The sharply depreciated Indonesia rupiah exchange rate in combination with the inability to raise domestic production of crude oil threatens to balloon government subsidy expenditure. Fuel subsidies may increase 20 percent to IDR 252 trillion (USD $20.8 billion) in 2014 as the rupiah currently has about 14 percent less value (based on the Bloomberg Dollar Index) than the value assumed in the 2014 State Budget (APBN 2014). The government assumed a rupiah rate of IDR 10,500 per US dollar in the APBN 2014.
Last year, the similar scenario happened when fuel subsidies were set at a maximum of IDR 200 trillion in the State Budget but due to sharp rupiah depreciation, falling domestic oil production and continued expensive oil imports (amid Indonesia's rising demand for fuels) subsidy spending for fuels totaled IDR 250 trillion at the end of the year. That year, the government estimated the rupiah at IDR 9,600 per US dollar in the State Budget but it ended the year at over IDR 12,000 per US dollar.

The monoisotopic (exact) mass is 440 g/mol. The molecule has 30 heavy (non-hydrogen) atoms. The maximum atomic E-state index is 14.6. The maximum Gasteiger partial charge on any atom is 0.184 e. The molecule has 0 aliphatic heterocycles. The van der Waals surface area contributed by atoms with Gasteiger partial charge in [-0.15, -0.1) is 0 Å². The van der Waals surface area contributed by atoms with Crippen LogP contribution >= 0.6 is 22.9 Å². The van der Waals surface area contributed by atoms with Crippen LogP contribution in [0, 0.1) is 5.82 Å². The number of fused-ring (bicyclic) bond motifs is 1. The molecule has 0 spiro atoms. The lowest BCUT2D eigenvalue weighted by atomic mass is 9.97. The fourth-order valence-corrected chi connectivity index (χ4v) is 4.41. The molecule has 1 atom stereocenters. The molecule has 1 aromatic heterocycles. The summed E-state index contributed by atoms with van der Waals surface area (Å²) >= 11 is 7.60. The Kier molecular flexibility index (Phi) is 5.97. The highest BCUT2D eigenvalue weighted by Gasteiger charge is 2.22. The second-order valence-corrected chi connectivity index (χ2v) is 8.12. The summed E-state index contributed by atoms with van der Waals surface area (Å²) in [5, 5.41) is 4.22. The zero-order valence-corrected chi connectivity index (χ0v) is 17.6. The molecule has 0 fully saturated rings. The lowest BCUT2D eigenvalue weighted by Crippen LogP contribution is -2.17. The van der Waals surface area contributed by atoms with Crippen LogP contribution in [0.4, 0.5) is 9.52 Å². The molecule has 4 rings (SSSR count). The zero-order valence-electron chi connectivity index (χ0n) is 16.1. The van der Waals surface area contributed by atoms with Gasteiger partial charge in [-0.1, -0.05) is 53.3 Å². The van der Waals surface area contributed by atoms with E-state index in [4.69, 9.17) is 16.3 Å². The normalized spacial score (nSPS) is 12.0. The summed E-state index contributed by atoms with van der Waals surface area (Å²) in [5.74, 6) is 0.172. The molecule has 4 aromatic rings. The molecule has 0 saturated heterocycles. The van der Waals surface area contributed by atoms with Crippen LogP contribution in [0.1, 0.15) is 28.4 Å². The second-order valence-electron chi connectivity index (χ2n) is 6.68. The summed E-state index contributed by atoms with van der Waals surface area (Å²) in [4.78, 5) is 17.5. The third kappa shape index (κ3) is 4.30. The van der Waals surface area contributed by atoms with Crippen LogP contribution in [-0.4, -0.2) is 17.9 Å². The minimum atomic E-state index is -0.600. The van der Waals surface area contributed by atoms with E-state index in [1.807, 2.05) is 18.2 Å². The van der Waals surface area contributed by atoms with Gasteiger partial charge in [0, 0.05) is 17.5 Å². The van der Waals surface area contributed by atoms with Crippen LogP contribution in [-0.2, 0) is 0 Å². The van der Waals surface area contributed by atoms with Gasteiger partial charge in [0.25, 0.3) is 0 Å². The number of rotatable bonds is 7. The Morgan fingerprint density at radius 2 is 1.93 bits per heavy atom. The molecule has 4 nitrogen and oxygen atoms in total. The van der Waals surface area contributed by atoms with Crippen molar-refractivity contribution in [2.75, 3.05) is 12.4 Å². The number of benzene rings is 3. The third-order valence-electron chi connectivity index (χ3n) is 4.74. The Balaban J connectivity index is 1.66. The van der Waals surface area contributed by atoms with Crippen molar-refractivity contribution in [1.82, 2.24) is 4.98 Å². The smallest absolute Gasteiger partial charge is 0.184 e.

Last week, the government announced to lower its target for domestic oil production in 2014 from 870,000 barrels per day (bpd) to 820,000 bpd as there has been a delay in the start of production of the Cepu Block (which is said to contain the largest known oil reserves that Indonesia is yet to exploit). Production at this block should have started in May 2014 but was postponed to November 2014 amid various bottlenecks.
Indonesia, once an important oil exporter and member of the OPEC, has shown declining oil production rates for over a decade due to mature oil fields in combination with a lack of exploration and other investments in this sector. Slowing investments are partly caused by a weak regulatory system and legal uncertainty, thus resulting in declining investor confidence.
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